Most obviously, the couple may not be sure they want to end the marriage and want to give themselves time to see if a reconciliation is possible. They may want a “trial run”. During a legal separation, they might participate in counselling to try to work out their problems together.
A standard separation can expose the couple to problems concerning property, child custody, parenting etc., whereas a legal separation addresses these issues via a formal separation agreement.
The court can issue the same types of orders as in divorces, covering division of assets and debts, custody and support of minor children.
Religious reasons may deter couples from seeking a divorce or the couple may believe it is in the best interests of the children to remain married: other good reasons for a judicial separation.
There are also practical and financial reasons for preferring legal separation to divorce. For instance, legal separation can preserve significant tax and medical insurance benefits that would automatically terminate with a divorce.
A trial separation is a way for couples to live apart while remaining married. In that respect, it is the same as a legal separation, except it hasn’t been formalized by a judge.
You do not need the court to ratify a trial separation as you do with a legal separation. You and your spouse can simply start living apart.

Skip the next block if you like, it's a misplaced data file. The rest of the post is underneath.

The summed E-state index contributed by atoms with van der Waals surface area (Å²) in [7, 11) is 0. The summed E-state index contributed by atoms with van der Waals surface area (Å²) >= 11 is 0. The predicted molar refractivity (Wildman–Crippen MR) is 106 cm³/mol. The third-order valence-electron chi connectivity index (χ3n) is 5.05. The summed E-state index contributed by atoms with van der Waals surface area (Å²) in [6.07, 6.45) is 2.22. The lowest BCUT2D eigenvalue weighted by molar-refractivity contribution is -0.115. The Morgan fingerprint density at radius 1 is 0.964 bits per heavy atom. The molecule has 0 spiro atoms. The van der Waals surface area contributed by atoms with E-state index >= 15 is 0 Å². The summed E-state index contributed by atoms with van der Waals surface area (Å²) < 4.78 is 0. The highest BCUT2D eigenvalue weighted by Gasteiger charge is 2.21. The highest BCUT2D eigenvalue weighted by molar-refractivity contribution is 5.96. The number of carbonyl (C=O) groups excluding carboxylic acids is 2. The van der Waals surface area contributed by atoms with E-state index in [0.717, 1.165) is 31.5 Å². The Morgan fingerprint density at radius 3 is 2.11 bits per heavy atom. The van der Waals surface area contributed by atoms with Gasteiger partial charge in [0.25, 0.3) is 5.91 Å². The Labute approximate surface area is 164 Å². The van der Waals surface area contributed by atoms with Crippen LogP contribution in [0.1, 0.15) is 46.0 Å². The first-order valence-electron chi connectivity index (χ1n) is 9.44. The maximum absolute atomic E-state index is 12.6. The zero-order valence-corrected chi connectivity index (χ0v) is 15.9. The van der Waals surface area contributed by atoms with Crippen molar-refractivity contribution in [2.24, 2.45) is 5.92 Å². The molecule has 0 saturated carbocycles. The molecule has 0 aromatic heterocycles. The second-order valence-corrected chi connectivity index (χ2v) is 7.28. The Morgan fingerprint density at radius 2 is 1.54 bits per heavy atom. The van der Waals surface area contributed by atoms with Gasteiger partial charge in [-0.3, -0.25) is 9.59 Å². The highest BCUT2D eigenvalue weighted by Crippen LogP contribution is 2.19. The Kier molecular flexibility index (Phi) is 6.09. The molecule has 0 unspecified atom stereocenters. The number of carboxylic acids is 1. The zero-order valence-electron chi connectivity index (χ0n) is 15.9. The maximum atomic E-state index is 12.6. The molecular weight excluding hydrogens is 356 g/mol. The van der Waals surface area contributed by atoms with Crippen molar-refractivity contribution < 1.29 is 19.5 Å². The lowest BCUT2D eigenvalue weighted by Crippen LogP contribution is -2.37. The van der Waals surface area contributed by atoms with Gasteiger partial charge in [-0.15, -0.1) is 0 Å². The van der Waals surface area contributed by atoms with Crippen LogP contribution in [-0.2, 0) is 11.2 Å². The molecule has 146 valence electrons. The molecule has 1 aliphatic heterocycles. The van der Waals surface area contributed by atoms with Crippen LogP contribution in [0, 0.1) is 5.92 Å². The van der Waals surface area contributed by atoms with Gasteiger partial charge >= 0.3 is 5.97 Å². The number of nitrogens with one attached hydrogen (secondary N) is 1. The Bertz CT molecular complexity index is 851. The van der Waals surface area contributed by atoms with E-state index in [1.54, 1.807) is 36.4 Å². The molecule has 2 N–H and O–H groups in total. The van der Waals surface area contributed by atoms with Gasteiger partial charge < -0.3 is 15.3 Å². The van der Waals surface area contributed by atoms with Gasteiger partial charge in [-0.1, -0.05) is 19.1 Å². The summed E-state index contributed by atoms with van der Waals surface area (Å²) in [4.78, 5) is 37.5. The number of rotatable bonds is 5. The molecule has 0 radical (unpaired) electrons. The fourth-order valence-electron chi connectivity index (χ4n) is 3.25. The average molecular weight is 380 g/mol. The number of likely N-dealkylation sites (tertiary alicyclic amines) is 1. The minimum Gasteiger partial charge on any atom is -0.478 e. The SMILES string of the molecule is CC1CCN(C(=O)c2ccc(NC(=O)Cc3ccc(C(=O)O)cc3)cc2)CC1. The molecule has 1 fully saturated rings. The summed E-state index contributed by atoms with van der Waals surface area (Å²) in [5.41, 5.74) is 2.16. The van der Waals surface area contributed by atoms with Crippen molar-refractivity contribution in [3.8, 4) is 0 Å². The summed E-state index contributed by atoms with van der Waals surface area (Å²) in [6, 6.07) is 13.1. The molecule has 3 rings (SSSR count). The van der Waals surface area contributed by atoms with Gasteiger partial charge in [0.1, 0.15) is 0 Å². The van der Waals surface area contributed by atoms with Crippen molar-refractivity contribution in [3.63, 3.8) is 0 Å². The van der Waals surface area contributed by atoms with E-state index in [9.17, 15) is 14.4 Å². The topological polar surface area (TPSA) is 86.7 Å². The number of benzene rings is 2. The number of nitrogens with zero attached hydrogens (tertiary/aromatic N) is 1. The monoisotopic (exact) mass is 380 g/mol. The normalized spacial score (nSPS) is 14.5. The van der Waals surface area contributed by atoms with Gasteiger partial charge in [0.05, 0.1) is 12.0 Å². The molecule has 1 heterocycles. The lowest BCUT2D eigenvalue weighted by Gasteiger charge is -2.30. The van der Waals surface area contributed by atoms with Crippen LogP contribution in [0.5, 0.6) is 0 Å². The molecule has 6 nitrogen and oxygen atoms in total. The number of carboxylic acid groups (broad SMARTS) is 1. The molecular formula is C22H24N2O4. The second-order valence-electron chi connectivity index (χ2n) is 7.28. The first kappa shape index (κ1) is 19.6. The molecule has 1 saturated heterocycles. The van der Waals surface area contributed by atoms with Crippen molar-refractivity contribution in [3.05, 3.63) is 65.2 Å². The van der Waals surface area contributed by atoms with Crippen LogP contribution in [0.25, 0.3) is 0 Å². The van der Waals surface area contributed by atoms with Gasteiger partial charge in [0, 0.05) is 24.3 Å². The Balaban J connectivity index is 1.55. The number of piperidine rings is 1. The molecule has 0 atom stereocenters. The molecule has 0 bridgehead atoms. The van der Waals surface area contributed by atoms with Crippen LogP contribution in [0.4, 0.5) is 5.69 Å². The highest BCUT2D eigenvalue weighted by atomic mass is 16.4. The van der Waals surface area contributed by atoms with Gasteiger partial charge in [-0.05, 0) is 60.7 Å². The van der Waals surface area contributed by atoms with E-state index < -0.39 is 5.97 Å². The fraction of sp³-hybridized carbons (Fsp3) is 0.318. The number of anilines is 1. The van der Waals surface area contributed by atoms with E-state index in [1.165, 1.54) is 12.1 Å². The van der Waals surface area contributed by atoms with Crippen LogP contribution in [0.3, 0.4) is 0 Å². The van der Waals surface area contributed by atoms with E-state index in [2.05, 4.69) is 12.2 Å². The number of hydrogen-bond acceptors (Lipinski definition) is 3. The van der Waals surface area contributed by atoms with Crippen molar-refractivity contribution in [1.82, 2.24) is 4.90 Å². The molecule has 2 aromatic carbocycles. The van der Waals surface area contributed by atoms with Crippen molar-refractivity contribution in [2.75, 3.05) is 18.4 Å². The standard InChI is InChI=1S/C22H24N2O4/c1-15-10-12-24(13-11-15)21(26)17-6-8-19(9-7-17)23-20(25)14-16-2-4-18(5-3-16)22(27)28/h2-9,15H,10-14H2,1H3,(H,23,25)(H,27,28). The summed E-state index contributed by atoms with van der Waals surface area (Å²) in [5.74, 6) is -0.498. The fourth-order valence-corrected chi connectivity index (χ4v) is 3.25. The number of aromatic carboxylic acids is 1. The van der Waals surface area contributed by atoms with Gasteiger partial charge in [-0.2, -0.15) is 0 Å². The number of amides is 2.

A trial separation may lead to a reconciliation of the couple, judicial separation or divorce.
If you have children, try to work out a suitable custody and parenting arrangement together if you are going to file for legal separation.
Also, work out support and how much the primary physical custodial parent is going to need for living expenses for the children each week while you are separated.
Otherwise, the court may request an investigation to determine the most suitable arrangement in the best interests of the children. If necessary, custody, visitation and support arrangements can be ordered by the court just like in a divorce case.
In judicial separations, you need a separation agreement that puts everything in writing between you and your spouse. It is a legally binding agreement signed by the judge. In Maine, it is called a Judgment for Separate Maintenance.
The agreement contains important information about property and debt division, child custody, parenting and support, and spousal support during the legal separation.
If either spouse files for divorce, the separation agreement is terminated when the judge signs the divorce decree. It will be replaced by a new agreement that will need to be drawn up as part of the divorce process.
Should a couple reconcile, the separation agreement should be cancelled by the court.
If you need assistance with any aspect of a legal separation or divorce in Maine, call The Maine Divorce Group to setup a case strategy session with one of our attorneys.
The attorneys at The Maine Divorce Group understand how emotional and complex the divorce process can be and we are here to help.
Call to speak with a member of our team today, who can discuss your case and set up a consultation with one of our attorneys.